Horn Guy talks vuvuzelas
The first time I saw a vuvuzela, my thoughts immediately turned to the 400 level of Verizon Center, and a certain celebrity Caps fan who sits therein. No, not Pat Sajak.
"Wait a second," went my thoughts. "Is Horn Guy really...Vuvuzela Guy?"
"No, I'm not," Sam Wolk told me. "I'm a dork with a plastic horn. Say it in American."
Needless to say, I'm not the only person who's asked him about the V word this month. As the World Cup has morphed into a month-long vuvuzelabration of plastic horns, they've shown up everywhere in pop culture. Vuvuzeligs, if you will.
Much of the publicity, needless to say, has not been positive for the plastic horn industry. It's a tough development for someone like Wolk, who has spent more than a decade harnessing his own plastic horn for periodic good, rather than persistent aural harm.
"There's a lot of haters," he acknowledged. "I'm actually a little concerned that there's gonna be this vuvuzela mania at Verizon Center. Some people are afraid that they'll start banning them. I don't know, if I can't bring 'em in any more it would suck, but it's not like it would be unexpected with the attention that this little plastic horn is getting."
If you don't know Wolk's story by now, I'll provide the highlights. He bought his original horn when he was just a 14-year old kid attending the elder George Bush's inauguration. That one was smashed by Penguins fans, and a fellow celebrity fan provided its replacement. To ensure he had proper backups, Wolk later went to a D.C. United game and bought a handful from a street vendor. Since then, appreciative fans have brought him more.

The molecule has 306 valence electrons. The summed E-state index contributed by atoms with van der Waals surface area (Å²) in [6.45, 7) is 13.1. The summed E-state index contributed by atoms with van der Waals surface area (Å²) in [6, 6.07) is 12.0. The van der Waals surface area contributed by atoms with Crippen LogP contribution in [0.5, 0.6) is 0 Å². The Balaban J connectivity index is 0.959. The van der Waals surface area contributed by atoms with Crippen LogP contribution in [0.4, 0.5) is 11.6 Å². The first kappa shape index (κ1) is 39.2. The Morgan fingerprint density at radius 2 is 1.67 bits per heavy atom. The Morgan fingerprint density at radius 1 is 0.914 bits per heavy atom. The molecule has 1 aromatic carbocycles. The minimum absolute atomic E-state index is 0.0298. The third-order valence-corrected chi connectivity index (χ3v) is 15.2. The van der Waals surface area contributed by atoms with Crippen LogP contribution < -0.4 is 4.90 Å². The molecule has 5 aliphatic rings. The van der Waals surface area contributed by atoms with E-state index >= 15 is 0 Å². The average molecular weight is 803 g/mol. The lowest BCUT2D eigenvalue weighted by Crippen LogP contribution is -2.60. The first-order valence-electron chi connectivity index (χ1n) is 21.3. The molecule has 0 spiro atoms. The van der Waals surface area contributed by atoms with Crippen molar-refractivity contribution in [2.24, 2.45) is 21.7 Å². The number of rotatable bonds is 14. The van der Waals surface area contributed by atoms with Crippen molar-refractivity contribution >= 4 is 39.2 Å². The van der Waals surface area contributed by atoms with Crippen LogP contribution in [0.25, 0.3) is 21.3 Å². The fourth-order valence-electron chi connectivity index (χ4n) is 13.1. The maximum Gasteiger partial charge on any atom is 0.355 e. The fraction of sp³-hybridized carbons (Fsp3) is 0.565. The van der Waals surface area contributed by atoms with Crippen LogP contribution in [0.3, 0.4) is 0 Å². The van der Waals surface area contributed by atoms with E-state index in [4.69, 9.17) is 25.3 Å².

And as the team's popularity has skyrocketed, so has Wolk's. He's been featured repeatedly on the video board, been interviewed by bloggers, local TV stations and glossy magazines, and is constantly stopped by admirers on the concourse. There have been frequent imitators inside the arena whose tone is often lower; Wolk and his friends refer to this as "brown noise," for reasons that would not be appropriate in a family blog item.
The World Cup drone, to Wolk, sounds like brown noise writ large.
"Like a swarm of locusts," he said. "It sounded like a stadium full of people doing the brown noise, like a constant humming. I can imagine it must be annoying for the people on the field."
He's read how the standard vuvuzela note is a B flat, and he's almost sure his horn produces something higher, although he's able to make about five different tones based on his airflow and embouchure.
Both his original horn and its replacement were technically called "Poly-Trumpets" and came from Evansville; the knock-offs tend to have misshapen mouthpieces and thinner plastic, resulting in a less-robust timbre. But are they vuvuzelas? Wolk says it doesn't matter.
"People can call it whatever they want," he said. "When I started seeing all the press come out, vuvuzela this and vuvuzela that, I was like, 'Wow, I guess what I have is not really a horn, it's a vuvuzela.' A rose by any other name, yada yada."
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